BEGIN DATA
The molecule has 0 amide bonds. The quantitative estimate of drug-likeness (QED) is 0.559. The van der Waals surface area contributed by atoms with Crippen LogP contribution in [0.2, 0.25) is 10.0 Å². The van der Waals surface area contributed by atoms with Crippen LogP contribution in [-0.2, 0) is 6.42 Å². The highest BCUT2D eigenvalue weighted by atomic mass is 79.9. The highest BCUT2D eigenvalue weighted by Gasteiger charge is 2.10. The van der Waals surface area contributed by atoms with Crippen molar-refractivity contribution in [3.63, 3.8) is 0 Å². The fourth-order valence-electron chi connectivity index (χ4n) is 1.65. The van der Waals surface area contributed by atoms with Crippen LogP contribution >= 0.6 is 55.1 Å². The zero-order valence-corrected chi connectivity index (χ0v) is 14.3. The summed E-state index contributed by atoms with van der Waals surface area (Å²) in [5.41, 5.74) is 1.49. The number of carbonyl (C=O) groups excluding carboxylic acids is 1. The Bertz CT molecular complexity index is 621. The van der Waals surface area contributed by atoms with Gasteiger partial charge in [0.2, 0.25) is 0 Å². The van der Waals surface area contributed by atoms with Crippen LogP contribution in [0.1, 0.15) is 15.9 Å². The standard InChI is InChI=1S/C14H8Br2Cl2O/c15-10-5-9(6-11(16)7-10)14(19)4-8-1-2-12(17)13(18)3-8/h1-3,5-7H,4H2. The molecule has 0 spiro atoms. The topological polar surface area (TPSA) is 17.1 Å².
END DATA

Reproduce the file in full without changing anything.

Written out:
The molecule has 0 amide bonds. The quantitative estimate of drug-likeness (QED) is 0.559. The van der Waals surface area contributed by atoms with Crippen LogP contribution in [0.2, 0.25) is 10.0 Å². The van der Waals surface area contributed by atoms with Crippen LogP contribution in [-0.2, 0) is 6.42 Å². The highest BCUT2D eigenvalue weighted by atomic mass is 79.9. The highest BCUT2D eigenvalue weighted by Gasteiger charge is 2.10. The van der Waals surface area contributed by atoms with Crippen molar-refractivity contribution in [3.63, 3.8) is 0 Å². The fourth-order valence-electron chi connectivity index (χ4n) is 1.65. The van der Waals surface area contributed by atoms with Crippen LogP contribution >= 0.6 is 55.1 Å². The zero-order valence-corrected chi connectivity index (χ0v) is 14.3. The summed E-state index contributed by atoms with van der Waals surface area (Å²) in [5.41, 5.74) is 1.49. The number of carbonyl (C=O) groups excluding carboxylic acids is 1. The Bertz CT molecular complexity index is 621. The van der Waals surface area contributed by atoms with Gasteiger partial charge in [0.2, 0.25) is 0 Å². The van der Waals surface area contributed by atoms with Crippen LogP contribution in [0.1, 0.15) is 15.9 Å². The standard InChI is InChI=1S/C14H8Br2Cl2O/c15-10-5-9(6-11(16)7-10)14(19)4-8-1-2-12(17)13(18)3-8/h1-3,5-7H,4H2. The molecule has 0 spiro atoms. The topological polar surface area (TPSA) is 17.1 Å².